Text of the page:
An interesting discussion on Inside Catholic has pointed out what appears to others to be an inconsistency in my thought:
- On the one hand, I hold with Evangelium Vitae that we must fight for an immediate outlawing of all abortion and contraception, and that to say “We can’t make it illegal now” is the sin of despair.
- On the other hand, when liberals talk about curing poverty, I quote Jesus saying, “The poor will always be with you.”
The apparent contradiction derives from confusion over the goal of *outlawing* abortion and contraception completely, versus the goal of “ending” them completely.
Obviously, abortion will go on, even if it is illegal. Many things are illegal, but they go on, anyway: drug abuse, rape, and, O yes, murder.
Making abortion illegal, or making contraception illegal, is about stopping these practices, but I don’t think anyone really thinks they’ll go away completely. They will, however, be “greatly reduced,” just as measures designed to prevent the temptations and pressures that lead people to these sins should also be reduced.
Teaching chastity and abstinence is a big way to prevent abortion and contraception. Another way to prevent abortions is to teaching Natural Family Planning to teenagers, both so they can understand their fertility, and also so they can understand that, when a girl is fertile, she’s both less inhibited and expontentially more desirable to men. If teenagers use NFP for contraception, that’s at least not as bad as them using condoms Pills or being *taught* to use condoms or Pills. But it is unlikely that a teen who’d like to use “NFP for contraception” is going to do so, for the same reason that NFP is challenging to married adults: when fertility goes, generally speaking, so does sexual desire.
In any case, “conservatives” support both things: teaching abstinence (and, in the case of some Catholics, NFP) and outlawing abortion (and, in the case of some believers in Natural Law, contraception). Liberals say that the way to “reduce” abortion “teen sex” is to promote sexual education that encourages both promiscuity and contraceptive use.
Liberals argue for economic measures to reduce the hardships on women in crisis pregnancies, and I think few genuine pro-lifers would have a problem with that, in principle. It’s just a question of priority. Bob Casey, Sr., managed to do both in his Pennsylvania Abortion Restriction Act that Barack Obama has pledged to overturn.
But the issues go far beyond just the cases of individuals (however many) using these practices. We call things like abortion and contraception “crimes against humanity” because they do not just effect the perpetrators and their victims. To have these practices legalized damages society as a whole. When they are illegal, they may go on, but society, as a whole, says, “These things are wrong” (look at polls *before* abortion was legalized or contraception was legalized; compare those to polls *after*).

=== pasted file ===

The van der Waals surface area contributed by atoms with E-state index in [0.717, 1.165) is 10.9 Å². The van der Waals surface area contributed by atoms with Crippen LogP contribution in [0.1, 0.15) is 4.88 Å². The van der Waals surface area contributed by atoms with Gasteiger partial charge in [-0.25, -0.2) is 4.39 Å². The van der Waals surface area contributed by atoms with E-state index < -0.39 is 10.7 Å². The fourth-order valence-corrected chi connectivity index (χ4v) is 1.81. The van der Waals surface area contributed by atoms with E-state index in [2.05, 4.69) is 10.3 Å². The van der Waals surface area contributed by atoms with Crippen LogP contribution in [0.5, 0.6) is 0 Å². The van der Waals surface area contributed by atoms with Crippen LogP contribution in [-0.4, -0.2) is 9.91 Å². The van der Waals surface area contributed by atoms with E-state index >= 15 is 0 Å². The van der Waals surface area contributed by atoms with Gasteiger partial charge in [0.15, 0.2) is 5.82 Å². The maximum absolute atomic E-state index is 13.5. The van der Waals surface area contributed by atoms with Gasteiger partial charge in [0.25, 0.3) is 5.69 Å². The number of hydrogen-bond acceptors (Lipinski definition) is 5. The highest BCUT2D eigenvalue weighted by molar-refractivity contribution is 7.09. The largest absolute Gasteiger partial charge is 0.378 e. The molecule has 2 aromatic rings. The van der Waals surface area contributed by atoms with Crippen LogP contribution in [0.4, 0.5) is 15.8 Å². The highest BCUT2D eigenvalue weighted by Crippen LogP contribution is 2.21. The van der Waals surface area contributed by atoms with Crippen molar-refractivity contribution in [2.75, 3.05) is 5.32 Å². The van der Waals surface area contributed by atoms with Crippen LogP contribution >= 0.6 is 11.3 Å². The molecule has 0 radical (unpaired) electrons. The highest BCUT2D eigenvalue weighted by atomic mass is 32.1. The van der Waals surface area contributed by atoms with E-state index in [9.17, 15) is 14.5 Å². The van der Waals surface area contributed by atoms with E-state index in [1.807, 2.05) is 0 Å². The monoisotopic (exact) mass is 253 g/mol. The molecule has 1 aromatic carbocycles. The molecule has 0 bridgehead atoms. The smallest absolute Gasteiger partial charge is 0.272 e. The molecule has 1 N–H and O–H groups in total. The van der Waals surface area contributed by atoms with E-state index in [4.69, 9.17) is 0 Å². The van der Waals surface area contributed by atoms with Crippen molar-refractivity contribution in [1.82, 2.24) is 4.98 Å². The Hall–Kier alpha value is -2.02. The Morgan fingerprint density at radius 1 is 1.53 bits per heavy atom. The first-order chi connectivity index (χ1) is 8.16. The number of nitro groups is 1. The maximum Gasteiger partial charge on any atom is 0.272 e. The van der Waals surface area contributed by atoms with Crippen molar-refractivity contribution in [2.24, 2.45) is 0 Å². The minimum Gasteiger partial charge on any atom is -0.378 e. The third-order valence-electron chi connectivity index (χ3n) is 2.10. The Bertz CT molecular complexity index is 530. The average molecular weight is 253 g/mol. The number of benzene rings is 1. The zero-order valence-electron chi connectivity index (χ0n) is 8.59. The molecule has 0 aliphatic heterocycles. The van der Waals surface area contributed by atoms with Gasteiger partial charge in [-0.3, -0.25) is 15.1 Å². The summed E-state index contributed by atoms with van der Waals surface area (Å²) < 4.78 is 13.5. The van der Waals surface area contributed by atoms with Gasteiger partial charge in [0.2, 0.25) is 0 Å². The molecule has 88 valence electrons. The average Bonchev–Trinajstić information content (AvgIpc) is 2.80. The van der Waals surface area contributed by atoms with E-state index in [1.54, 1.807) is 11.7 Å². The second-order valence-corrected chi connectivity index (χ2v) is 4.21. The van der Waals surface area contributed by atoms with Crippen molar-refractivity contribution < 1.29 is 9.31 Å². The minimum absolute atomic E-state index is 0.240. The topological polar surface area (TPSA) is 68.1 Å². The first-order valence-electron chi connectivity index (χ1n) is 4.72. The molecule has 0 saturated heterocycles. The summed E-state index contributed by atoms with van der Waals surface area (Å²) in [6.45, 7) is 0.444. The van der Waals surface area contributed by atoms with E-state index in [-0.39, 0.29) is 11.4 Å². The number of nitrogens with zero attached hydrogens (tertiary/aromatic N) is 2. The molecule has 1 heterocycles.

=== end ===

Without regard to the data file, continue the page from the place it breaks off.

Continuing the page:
Most people define what is moral or immoral mainly by what is legal or illegal. If it’s not illegal, they generally consider it acceptable behavior. Making abortion and contraception legal encourages people to engage in these acts. And, even if people don’t engage in these acts themselves, they at least come to consider them “acceptable” practices or “necessary evils” (the way most Catholic Democrats see them today).
Making these things legal undermines the wider moral context of society, as we tread down the slippery slope that many Catholic prophets, from Chesterton to Paul VI, have warned us of: contraception, abortion, divorce, euthanasia, homosexuality, etc., all stem from the same tree.
We can pass laws that provide tax breaks for poor families, that provide various welfare programs, or that help people get jobs. We can tax any income about $200K per year or whatever arbitrary mark you want to set (I think the maximum income for any individual should be average cost of living for every adult in the household, plus 1/3 cost of living for each child. So if average cost of living is $30K, a family of 2 adults and 4 kids should only be alloewd to make $100K, max. But that’s another story). We can reduce the kinds of corporate and political corruption that rob people of their money. We can do all those things, and maybe we *should* do all those things. But none of those things will “eradicate” poverty. Our Lord Himself said, “The poor will always be with you.”
Poverty will never be completely stamped out in this world, and, the Church has always taught, anyone who claims to be able to do it, *by merely secular means*, is speaking for Satan, not Christ, offering a false hope. Similarly, to “eliminate” poverty would be to eliminate one of the Evangelical Counsels.
But the point remains: the goal of making some sin (be it hoarding of wealth or killing of a baby) illegal or of instituting programs to prevent the sin or help its victims is not eradicate the sin. It’s merely to both ameliorate the problem and to mend the rift that the problem creates in the collective conscience of society, and society’s relationship with God.